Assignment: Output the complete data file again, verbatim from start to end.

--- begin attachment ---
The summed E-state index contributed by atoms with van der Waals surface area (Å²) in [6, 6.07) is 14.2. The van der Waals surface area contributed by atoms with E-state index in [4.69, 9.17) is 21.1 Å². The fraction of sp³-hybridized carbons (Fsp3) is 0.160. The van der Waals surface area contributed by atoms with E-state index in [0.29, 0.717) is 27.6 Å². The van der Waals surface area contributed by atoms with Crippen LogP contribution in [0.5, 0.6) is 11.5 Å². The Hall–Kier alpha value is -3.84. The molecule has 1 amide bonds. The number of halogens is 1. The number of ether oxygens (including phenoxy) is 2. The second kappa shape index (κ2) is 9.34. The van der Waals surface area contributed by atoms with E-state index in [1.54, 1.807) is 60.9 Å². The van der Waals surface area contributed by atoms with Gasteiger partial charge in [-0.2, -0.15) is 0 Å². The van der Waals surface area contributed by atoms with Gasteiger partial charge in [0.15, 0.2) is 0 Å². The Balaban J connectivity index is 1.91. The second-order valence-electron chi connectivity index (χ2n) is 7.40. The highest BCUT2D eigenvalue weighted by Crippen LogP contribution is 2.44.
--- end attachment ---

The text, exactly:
The summed E-state index contributed by atoms with van der Waals surface area (Å²) in [6, 6.07) is 14.2. The van der Waals surface area contributed by atoms with E-state index in [4.69, 9.17) is 21.1 Å². The fraction of sp³-hybridized carbons (Fsp3) is 0.160. The van der Waals surface area contributed by atoms with E-state index in [0.29, 0.717) is 27.6 Å². The van der Waals surface area contributed by atoms with Crippen LogP contribution in [0.5, 0.6) is 11.5 Å². The Hall–Kier alpha value is -3.84. The molecule has 1 amide bonds. The number of halogens is 1. The number of ether oxygens (including phenoxy) is 2. The second kappa shape index (κ2) is 9.34. The van der Waals surface area contributed by atoms with E-state index in [1.54, 1.807) is 60.9 Å². The van der Waals surface area contributed by atoms with Gasteiger partial charge in [-0.2, -0.15) is 0 Å². The van der Waals surface area contributed by atoms with Gasteiger partial charge in [0.15, 0.2) is 0 Å². The Balaban J connectivity index is 1.91. The second-order valence-electron chi connectivity index (χ2n) is 7.40. The highest BCUT2D eigenvalue weighted by Crippen LogP contribution is 2.44.